In a club, you'd be the one wearing too much make-up, talking too loudly and trying to look girly; you'd then spend most of the night trying to fend off jokes from men asking if you're dressed for flamenco dancing or why you're so bloody keen to bring back the 80s.  

Maybe if you're Carrie Bradshaw or Miroslava Duma then you could work this look, but us mere mortals don't always want to be that theatrical.

I Don't Want To Resemble A Valance

Valances on beds and curtains are one of those unnecessary details that just create too much fuss and make you look a bit like a cat lady in waiting. Sadly, some of these poor embarrassing homeware trimmings have made their way into Zac Posen's S/S13 offering, suggesting that us mere mortals may soon be asked to resemble our posh relatives' spare bedrooms. If, like me, you're not keen on channeling this look, say no to the ruffles and stay minimalist.

Zac Posen ruffled and frilled blouse with pencil skirt for S/S13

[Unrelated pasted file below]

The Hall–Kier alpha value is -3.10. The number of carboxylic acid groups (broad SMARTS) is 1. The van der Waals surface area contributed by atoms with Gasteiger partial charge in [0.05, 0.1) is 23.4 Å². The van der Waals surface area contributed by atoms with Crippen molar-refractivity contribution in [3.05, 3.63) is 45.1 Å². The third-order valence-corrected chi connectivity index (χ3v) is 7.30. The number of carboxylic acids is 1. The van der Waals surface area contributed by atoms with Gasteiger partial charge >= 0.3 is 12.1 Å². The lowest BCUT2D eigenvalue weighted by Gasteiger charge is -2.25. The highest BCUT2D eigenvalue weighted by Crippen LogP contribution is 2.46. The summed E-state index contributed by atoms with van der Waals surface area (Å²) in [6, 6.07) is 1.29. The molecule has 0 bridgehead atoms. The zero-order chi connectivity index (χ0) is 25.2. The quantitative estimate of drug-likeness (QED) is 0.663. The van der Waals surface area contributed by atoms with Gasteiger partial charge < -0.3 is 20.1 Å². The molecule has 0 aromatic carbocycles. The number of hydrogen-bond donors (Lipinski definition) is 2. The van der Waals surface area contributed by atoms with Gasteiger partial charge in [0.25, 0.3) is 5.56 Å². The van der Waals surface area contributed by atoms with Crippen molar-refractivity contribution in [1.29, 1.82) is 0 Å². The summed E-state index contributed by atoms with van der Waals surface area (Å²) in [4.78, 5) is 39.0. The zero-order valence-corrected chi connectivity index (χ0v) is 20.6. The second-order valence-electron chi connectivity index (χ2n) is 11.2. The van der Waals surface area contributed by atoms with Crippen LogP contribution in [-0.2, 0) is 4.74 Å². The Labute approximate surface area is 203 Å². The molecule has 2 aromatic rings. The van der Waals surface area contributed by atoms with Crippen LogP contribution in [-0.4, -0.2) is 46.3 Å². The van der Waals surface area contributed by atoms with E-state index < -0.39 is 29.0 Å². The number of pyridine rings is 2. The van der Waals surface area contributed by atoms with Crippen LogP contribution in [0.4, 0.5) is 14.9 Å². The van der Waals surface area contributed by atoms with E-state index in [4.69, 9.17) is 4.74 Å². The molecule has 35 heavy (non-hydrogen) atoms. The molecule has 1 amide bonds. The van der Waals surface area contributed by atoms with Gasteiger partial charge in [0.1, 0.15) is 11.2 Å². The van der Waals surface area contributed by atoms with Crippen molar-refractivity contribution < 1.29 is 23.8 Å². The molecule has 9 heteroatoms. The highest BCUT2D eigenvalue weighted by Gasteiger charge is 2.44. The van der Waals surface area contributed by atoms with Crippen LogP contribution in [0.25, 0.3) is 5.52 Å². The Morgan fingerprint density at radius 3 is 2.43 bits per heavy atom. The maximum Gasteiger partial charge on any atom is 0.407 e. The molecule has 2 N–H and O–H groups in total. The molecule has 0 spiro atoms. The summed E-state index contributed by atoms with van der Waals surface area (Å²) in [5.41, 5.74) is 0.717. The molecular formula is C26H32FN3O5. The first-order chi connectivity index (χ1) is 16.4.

[Image via]. Zac Posen gets ruffled up.

Peplum, Maybe. Ruffles, No. My Curves Can't Cope

I'm proud of having curves, yes, but when trends like this come along then it can seem like overkill for someone like me - whose ribs are quite hard to find and whose hips are definitely anything but boyish - to join in and let those curves be amplified to excess. I don't need to emphasise those areas with extra fabric, but what I'd rather do is try and find my waist, to add a little balance, or try and play down my chest, rather than break out a frilly cleavage. 

Whilst the ever-popular peplum skims over the stomach and kicks out slightly at the hips in a fluid line, the ruffled blouse explodes like a five-year-old after too many party snacks and fizzy drinks. It's unsubtle and messy. Of course, if you are curvier and you want to wear frills, then I'm not saying you can't pull them off and look great, but I just find that they're counter-productive for me, and they leave me feeling like a meringue, when I'd rather eat one. 

If you're one of the brave (and probably slim) minority of women looking to rock a ruffle this season, good luck to you. I'll be watching, bemused, from the sidelines, and sitting this one out.